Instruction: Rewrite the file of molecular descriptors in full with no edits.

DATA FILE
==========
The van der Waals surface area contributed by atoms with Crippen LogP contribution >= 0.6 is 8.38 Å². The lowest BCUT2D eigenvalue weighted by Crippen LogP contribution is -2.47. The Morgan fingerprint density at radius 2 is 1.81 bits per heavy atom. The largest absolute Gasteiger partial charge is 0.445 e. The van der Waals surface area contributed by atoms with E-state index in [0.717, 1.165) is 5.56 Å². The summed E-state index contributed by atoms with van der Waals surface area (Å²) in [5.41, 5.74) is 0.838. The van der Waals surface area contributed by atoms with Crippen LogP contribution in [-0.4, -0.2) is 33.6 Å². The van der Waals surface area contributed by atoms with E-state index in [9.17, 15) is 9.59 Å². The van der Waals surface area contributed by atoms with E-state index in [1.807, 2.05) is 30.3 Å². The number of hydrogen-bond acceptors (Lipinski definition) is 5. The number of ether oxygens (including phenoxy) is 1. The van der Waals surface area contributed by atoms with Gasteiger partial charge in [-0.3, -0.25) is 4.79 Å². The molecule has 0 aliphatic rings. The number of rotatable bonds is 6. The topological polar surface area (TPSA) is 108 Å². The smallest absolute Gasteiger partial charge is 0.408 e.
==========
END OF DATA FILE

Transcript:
The van der Waals surface area contributed by atoms with Crippen LogP contribution >= 0.6 is 8.38 Å². The lowest BCUT2D eigenvalue weighted by Crippen LogP contribution is -2.47. The Morgan fingerprint density at radius 2 is 1.81 bits per heavy atom. The largest absolute Gasteiger partial charge is 0.445 e. The van der Waals surface area contributed by atoms with E-state index in [0.717, 1.165) is 5.56 Å². The summed E-state index contributed by atoms with van der Waals surface area (Å²) in [5.41, 5.74) is 0.838. The van der Waals surface area contributed by atoms with Crippen LogP contribution in [-0.4, -0.2) is 33.6 Å². The van der Waals surface area contributed by atoms with E-state index in [9.17, 15) is 9.59 Å². The van der Waals surface area contributed by atoms with E-state index in [1.807, 2.05) is 30.3 Å². The number of hydrogen-bond acceptors (Lipinski definition) is 5. The number of ether oxygens (including phenoxy) is 1. The van der Waals surface area contributed by atoms with Gasteiger partial charge in [-0.3, -0.25) is 4.79 Å². The molecule has 0 aliphatic rings. The number of rotatable bonds is 6. The topological polar surface area (TPSA) is 108 Å². The smallest absolute Gasteiger partial charge is 0.408 e.